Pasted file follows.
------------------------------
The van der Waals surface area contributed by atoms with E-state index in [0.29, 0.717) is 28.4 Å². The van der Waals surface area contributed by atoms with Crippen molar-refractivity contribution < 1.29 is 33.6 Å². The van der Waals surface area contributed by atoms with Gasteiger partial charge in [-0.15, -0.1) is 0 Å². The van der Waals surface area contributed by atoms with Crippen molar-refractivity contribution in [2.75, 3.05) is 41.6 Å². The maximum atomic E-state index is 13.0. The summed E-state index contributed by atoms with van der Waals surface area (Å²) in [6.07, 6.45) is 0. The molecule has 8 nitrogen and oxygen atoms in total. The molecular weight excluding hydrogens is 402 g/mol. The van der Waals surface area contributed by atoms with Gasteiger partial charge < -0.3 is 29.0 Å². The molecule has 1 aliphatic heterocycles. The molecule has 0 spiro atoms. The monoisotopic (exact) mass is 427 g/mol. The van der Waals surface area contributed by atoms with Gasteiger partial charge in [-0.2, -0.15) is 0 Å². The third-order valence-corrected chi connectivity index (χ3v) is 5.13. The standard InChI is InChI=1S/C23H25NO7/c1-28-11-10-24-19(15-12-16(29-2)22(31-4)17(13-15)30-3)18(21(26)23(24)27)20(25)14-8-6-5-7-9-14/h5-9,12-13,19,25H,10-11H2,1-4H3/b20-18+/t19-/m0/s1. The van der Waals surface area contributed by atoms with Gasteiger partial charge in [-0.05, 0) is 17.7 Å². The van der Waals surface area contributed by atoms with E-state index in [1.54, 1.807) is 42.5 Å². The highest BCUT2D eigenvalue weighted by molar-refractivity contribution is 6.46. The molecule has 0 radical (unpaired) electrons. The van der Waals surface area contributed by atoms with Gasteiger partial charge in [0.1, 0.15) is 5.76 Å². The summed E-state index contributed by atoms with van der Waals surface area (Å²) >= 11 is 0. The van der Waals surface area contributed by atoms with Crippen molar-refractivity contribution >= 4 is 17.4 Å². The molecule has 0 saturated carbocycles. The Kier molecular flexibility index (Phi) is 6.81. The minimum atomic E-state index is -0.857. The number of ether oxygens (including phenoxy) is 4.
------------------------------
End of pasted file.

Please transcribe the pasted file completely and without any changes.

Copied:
The van der Waals surface area contributed by atoms with E-state index in [0.29, 0.717) is 28.4 Å². The van der Waals surface area contributed by atoms with Crippen molar-refractivity contribution < 1.29 is 33.6 Å². The van der Waals surface area contributed by atoms with Gasteiger partial charge in [-0.15, -0.1) is 0 Å². The van der Waals surface area contributed by atoms with Crippen molar-refractivity contribution in [2.75, 3.05) is 41.6 Å². The maximum atomic E-state index is 13.0. The summed E-state index contributed by atoms with van der Waals surface area (Å²) in [6.07, 6.45) is 0. The molecule has 8 nitrogen and oxygen atoms in total. The molecular weight excluding hydrogens is 402 g/mol. The van der Waals surface area contributed by atoms with Gasteiger partial charge < -0.3 is 29.0 Å². The molecule has 1 aliphatic heterocycles. The molecule has 0 spiro atoms. The monoisotopic (exact) mass is 427 g/mol. The van der Waals surface area contributed by atoms with Gasteiger partial charge in [-0.2, -0.15) is 0 Å². The third-order valence-corrected chi connectivity index (χ3v) is 5.13. The standard InChI is InChI=1S/C23H25NO7/c1-28-11-10-24-19(15-12-16(29-2)22(31-4)17(13-15)30-3)18(21(26)23(24)27)20(25)14-8-6-5-7-9-14/h5-9,12-13,19,25H,10-11H2,1-4H3/b20-18+/t19-/m0/s1. The van der Waals surface area contributed by atoms with Gasteiger partial charge in [-0.05, 0) is 17.7 Å². The van der Waals surface area contributed by atoms with E-state index in [1.54, 1.807) is 42.5 Å². The highest BCUT2D eigenvalue weighted by molar-refractivity contribution is 6.46. The molecule has 0 radical (unpaired) electrons. The van der Waals surface area contributed by atoms with Gasteiger partial charge in [0.1, 0.15) is 5.76 Å². The summed E-state index contributed by atoms with van der Waals surface area (Å²) >= 11 is 0. The van der Waals surface area contributed by atoms with Crippen molar-refractivity contribution >= 4 is 17.4 Å². The molecule has 0 saturated carbocycles. The Kier molecular flexibility index (Phi) is 6.81. The minimum atomic E-state index is -0.857. The number of ether oxygens (including phenoxy) is 4.